Halloween costumes too sexy

By By Alicia Williams

By Alicia Williams

Searching for a Halloween costume this year has been a complete joke. Sadly, Halloween has morphed into the one night of the year women are expected to dress up as a “treat” for men’s fantasies and look as if they’re ready to pick up a “trick.”

Unless you want to be a nun, choices range from Sexy Lady Love Bug to the Viking Vixen or my personal favorite, Officer Pat U Down. Who thinks up these ideas, and why does everything have to be so provocative?

Western Folklore published an article in January 1983, by Jack Santino called “Halloween in America: Contemporary Customs and Performances.” Santino discusses where and how present-day Halloween customs were established.

“All of the customs…can be traced directly to the ancient Celtic day of Samhain,” Santino said. “The Celtic peoples once inhabited much of the European continent but were, by the time of Christ, pushed largely to the hinterlands. Today, their descendants include the Irish, Welsh, and Scots, and inhabitants of Brittany in Northern France.”

Ancient Irish sagas, previously handed down verbally, were finally written between the ninth and 12th centuries, and describe Samhain as the New Year’s celebration of the finalization of all the hard work completed in preparation of the coming winter. Crops were harvested, livestock secured, winter crops planted, firewood and turf collected and stored. It was a harvest holiday.

The folk custom of setting food and gifts out for wandering spirits as payment for next year’s bountiful crop has evolved into today’s costume-wearing kids going trick or treating. Costumes traditionally represent the dead8212;that’s why so many of them are scary ghosts, ghouls, mummies and zombies.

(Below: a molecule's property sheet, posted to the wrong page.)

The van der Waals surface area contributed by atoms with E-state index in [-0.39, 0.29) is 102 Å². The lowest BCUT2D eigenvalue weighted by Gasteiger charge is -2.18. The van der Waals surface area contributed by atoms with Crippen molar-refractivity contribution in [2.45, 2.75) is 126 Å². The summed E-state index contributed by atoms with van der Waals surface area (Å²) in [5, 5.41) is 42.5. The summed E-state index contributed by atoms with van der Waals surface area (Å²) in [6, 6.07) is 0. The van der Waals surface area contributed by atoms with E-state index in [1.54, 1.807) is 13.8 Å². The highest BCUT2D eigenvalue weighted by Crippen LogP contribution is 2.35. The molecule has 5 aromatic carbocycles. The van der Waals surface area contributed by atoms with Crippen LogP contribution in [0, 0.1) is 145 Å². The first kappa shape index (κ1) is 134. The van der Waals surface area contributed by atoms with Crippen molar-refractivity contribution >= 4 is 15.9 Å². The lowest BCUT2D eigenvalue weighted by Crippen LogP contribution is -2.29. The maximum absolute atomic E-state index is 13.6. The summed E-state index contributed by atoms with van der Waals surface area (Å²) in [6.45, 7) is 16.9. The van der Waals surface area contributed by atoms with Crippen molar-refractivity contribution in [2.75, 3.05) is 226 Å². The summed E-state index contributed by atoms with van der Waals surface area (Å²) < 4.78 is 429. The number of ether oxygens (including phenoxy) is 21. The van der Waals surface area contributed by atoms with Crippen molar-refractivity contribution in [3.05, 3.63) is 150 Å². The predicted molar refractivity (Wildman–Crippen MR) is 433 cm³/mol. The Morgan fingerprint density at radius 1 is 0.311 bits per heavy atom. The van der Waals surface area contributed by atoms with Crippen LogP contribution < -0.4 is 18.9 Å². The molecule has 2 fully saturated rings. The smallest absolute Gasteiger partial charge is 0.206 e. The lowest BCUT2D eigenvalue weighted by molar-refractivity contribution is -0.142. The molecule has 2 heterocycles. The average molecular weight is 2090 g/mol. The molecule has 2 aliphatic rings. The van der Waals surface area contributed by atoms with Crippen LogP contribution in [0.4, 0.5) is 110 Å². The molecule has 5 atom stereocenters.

There’s no wrong costume, but there is something inherently wrong when every female costume is made to look sexy. It doesn’t matter if it’s scary or sweet and cute8212;women are being sold on the notion that it’s only OK to dress up as long as men can still see them as a sexual object.

Lauren Weitzman, director of the U’s Counseling Center, said we can learn a lot about how women are viewed in society by the types of Halloween costumes that show up in the stores.

“It’s unfortunate, but not surprising. It reinforces society’s narrow conceptualization of beauty and (promotes) objectification,” Weitzman said. “Most women struggle with body image and this does not help matters, because it gives us this other standard that we have to live up to.”

Costumes catering to teens are even scarier. Young girls are being inundated with corsets, bustiers, thigh-high stockings with garters and mini skirts. Normally innocent costumes such as Little Red Riding Hood and Dorothy from “The Wizard of Oz” are turned into seductive temptresses. Who really wants their 13-year-old daughter to be looked at sexually?

“There is a lot of pressure for women and young girls to conform to this objectification,” Weitzman said.

I understand Halloween is a night to shed inhibitions, to become something you’re not, but at some point, women need to ask themselves, “Am I a sultry fairy for me or for him?”

I think it’s time women turn the table8212;what’s good for the goose is good for the gander. If men expect us to be sexy and provocative on Halloween, there should be a whole lot more Chippendales costumes sold.

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Alicia Williams

Willus Branham